Nathan O'Dimm

Midnight Krewe
The Hanged Man
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Wolf-dog hybrid
Date of Birth:
1st October 2020
Nathan has the mean, lean look of a street kid - despite his physique, there is always a hungry sense in his eyes, as if he is desperately searching for his next meal because he has been starving for far too long. Although Nathan’s usually grinning, it’s a tight sort of smile – he does not relax easily, and he’s almost constantly on edge. Consciously or not, he constantly surveys the corners of rooms and other enclosed spaces, and his eyes do not rest on any one thing for any long period of time. He is tall and relatively well built, especially after an extended journey, but his coat has lost a bit of its traditional luster since losing his regular source and method of prey.

He’s very clearly got some wolf heritage, but Nathan’s mostly a dog. Like many dogs and dog hybrids in New Orleans, his relatively short fur is merled; it ranges from a soft cream on his belly, chest, and neck to a smattering of grays, blacks, and browns on his back, tail, and shoulders. Nathan’s clearly a Southern boy - despite the wolf in his blood, his fur is short and ill-adapted to the cold. This works in Louisiana - he’s able to stay cool with relative ease, and thrives in the oppressive humidity in the Bayou. But he shivers in the North, especially when it dips below freezing; naturally, he didn’t realize this until he was already too far North to turn back. In the cooler months, therefore, Nathan can be seen in his crudely-made gator-hide coat, pants, and gloves. They’re crudely made, of course, (and made with great reluctance - Nathan wanted to keep as many hides as he could to sell) but as effective as he could ask for. Nathan thrives in the heat, and comes alive in the summertime; consequently, he eagerly sheds his clothing as soon as he no longer shivers. Regardless of the weather, though, Nathan keeps an equally-crudely made satchel with him most of the time. It contains the trinkets he cares about, including that ill-fated diary he still cannot read and the tools he uses to treat hides. Nathan also carries two thick cords used to tie his many gator skins (as well as his fiddle - it's an odd look) closely to his back; he'd be eager for a safer spot for these.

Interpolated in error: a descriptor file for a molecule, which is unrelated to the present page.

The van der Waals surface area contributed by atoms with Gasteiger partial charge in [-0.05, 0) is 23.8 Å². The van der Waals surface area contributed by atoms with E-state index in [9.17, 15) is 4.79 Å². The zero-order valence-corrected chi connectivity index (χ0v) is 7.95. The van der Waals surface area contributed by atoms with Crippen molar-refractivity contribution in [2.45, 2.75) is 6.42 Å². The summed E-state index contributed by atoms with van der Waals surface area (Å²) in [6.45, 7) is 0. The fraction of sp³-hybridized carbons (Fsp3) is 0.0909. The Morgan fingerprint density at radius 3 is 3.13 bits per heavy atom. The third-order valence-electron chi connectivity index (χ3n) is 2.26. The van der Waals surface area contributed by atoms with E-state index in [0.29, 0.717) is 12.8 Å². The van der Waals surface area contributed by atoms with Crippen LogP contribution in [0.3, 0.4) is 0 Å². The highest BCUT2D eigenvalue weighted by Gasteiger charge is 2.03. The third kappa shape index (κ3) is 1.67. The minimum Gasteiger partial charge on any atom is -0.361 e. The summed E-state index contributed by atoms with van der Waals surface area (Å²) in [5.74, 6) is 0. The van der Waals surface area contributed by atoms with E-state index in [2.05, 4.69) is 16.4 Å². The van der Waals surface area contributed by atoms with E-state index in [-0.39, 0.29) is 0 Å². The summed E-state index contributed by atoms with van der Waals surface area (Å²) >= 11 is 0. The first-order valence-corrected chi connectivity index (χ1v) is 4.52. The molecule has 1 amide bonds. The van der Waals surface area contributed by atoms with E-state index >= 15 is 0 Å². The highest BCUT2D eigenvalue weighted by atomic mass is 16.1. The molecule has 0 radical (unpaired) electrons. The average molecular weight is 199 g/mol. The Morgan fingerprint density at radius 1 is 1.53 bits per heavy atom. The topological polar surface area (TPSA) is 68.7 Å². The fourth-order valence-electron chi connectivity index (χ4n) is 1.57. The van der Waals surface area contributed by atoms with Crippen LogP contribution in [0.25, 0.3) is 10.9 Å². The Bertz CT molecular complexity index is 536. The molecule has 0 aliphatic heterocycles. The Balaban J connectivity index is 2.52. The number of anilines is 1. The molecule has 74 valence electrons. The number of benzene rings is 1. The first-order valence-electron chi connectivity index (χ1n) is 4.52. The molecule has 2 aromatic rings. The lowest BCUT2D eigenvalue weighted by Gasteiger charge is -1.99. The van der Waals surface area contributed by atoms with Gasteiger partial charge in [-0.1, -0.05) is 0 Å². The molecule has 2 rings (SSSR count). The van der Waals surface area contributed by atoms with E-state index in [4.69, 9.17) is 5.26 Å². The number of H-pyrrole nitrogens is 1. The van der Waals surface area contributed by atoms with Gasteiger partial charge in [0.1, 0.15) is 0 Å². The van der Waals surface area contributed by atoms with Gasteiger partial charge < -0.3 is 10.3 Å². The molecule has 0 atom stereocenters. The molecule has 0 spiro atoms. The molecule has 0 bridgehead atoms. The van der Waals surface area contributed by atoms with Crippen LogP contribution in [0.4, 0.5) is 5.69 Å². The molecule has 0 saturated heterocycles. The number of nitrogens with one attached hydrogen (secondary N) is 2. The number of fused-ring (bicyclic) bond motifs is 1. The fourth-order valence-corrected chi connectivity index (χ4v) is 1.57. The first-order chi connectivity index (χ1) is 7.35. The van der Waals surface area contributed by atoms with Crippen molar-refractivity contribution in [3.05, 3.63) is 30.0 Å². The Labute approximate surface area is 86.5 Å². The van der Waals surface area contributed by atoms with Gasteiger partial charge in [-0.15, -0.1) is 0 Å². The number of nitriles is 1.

His eyes, like many others with such Louisiana blood, are mismatched; the left is gold, and the right is a soft blue. To his great embarrassment (although he’s unsure if this is connected to his imalanced eyes), Nathan’s depth perception is absolutely awful - if he’s not paying attention, he’s running into something. To make matters worse, Nathan’s paws are slightly too large for his body, reflecting in bigger hands and paws when he’s in his (preferred) Optime form. As such, he’s not particularly graceful. Rather, Nathan moves with a blundering, yet strangely deliberate, purpose.